In a recent article I covered how debt settlement trade associations had returned to the FTC to make their pitch that banning advance fees for debt settlement services was a rotten idea. You can read that article here.
A couple of weeks after the trade associations had slogged up to the FTC offices, and after the consumer groups had made their appearance, the FTC, on June 18, 2010, had a nice little chitty-chat with representatives of the Attorney General offices of Illinois, North Carolina, and Texas. Now we know Illinois is tough against advance fees, North Carolina has an advance fee ban, but Texas is interesting since USOBA has been crying that protecting consumers with an advance fee ban will result in massive job losses in Texas and damnit we can’t have that, a position that always makes me laugh.
So how does the State of Texas feel about advance fee bans, let’s see.
Texas Supports Advance Fee Bans for Debt Settlement.
Not only does Texas support the advance fee ban but they are also litigating six cases against debt settlement companies and support statements made by other states that “only a very small percentage of consumers are getting any settlements from debt settlement companies.”
Not that long ago I had lunch with the AG staff member in North Carolina who said that once the advance fee ban passed in NC that complaints from consumers almost vanished. The FTC notes of the meeting say that Illinois conveyed:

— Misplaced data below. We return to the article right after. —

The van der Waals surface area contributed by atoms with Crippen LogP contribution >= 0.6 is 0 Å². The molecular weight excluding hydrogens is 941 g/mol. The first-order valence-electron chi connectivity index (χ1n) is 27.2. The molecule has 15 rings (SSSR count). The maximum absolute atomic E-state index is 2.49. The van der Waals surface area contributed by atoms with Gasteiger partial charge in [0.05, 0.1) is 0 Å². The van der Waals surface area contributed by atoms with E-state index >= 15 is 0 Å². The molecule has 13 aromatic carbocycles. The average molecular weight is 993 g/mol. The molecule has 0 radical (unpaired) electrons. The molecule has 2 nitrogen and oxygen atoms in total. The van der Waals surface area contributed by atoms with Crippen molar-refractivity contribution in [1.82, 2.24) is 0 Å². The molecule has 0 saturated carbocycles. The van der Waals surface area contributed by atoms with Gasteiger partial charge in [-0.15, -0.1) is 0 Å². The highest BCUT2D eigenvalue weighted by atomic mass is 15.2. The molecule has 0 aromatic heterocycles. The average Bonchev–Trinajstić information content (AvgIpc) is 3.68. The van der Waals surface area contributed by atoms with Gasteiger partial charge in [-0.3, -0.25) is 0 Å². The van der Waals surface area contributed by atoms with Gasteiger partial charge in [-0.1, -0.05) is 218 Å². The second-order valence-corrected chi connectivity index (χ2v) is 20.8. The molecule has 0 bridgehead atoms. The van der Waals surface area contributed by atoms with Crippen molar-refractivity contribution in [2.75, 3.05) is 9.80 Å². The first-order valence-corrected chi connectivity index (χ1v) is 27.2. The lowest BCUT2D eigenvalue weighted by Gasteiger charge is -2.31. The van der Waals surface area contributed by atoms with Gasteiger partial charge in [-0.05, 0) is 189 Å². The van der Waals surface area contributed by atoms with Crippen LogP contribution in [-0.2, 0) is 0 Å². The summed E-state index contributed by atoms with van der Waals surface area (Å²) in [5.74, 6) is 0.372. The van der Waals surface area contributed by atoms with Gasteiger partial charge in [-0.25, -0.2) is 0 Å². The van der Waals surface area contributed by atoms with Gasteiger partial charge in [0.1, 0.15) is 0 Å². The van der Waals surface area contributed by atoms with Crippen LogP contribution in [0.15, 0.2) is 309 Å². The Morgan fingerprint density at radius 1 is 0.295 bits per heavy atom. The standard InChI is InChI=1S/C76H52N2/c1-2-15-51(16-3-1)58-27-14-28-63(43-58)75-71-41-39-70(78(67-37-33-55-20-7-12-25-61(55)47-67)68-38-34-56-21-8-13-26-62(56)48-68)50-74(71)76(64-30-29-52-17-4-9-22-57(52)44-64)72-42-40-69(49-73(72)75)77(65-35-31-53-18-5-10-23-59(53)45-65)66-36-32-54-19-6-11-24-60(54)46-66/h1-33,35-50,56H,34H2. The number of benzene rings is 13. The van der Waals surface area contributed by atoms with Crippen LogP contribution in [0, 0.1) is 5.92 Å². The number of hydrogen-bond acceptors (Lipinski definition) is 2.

An Illinois representative said that Illinois has prohibited advance fees for mortgage relief services, which raise similar concerns as debt relief services, and the prohibition has been successful in curbing abuses in that context.
An Illinois representative also said that in statistical review they have done in connection with debt settlement cases, they have found that debt settlement companies have helped less than 10% of consumers resolve any debts at all, and no consumers had had all of their debts resolved through a debt settlement program.
The conversation then turned to using escrow accounts for consumers to deposit funds into. The notes of the meeting go on to say:
Commissioner Brill stated that certain comments on the proposed rule discussed use of an escrow or dedicated bank account in connection with debt settlement programs. She asked whether the participants thought that the FTC could craft safeguards for such accounts in a rule, if it allowed providers to require consumers to place money for fees in the accounts. The Illinois representatives expressed concern that consumers in financial crisis would be injured by a company requiring that they put money into a separate account for fees that the consumers then could not use for living expenses. They also said that financially strapped consumers are not able to save sufficient funds to pay off their debts and to pay the settlement provider’s fees. As a result, debt settlement has harmful collateral effects (such as unpaid other bills, accruing fees, collection efforts).